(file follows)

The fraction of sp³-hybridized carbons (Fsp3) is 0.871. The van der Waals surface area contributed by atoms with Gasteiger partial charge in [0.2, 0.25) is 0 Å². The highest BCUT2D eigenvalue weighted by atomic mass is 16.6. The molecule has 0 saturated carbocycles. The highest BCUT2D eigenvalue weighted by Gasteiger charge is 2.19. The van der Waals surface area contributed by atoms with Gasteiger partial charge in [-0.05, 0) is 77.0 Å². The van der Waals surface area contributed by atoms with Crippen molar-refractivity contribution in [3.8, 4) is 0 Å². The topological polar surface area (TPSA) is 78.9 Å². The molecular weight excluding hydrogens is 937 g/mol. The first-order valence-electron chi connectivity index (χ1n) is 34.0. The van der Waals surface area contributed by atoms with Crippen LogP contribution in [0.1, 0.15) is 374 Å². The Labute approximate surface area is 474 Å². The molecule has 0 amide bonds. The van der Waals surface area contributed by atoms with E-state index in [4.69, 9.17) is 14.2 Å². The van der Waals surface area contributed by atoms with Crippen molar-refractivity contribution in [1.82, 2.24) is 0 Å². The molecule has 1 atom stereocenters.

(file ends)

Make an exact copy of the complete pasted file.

The fraction of sp³-hybridized carbons (Fsp3) is 0.871. The van der Waals surface area contributed by atoms with Gasteiger partial charge in [0.2, 0.25) is 0 Å². The highest BCUT2D eigenvalue weighted by atomic mass is 16.6. The molecule has 0 saturated carbocycles. The highest BCUT2D eigenvalue weighted by Gasteiger charge is 2.19. The van der Waals surface area contributed by atoms with Gasteiger partial charge in [-0.05, 0) is 77.0 Å². The van der Waals surface area contributed by atoms with Crippen molar-refractivity contribution in [3.8, 4) is 0 Å². The topological polar surface area (TPSA) is 78.9 Å². The molecular weight excluding hydrogens is 937 g/mol. The first-order valence-electron chi connectivity index (χ1n) is 34.0. The van der Waals surface area contributed by atoms with Crippen LogP contribution in [0.1, 0.15) is 374 Å². The Labute approximate surface area is 474 Å². The molecule has 0 amide bonds. The van der Waals surface area contributed by atoms with E-state index in [4.69, 9.17) is 14.2 Å². The van der Waals surface area contributed by atoms with Crippen molar-refractivity contribution in [1.82, 2.24) is 0 Å². The molecule has 1 atom stereocenters.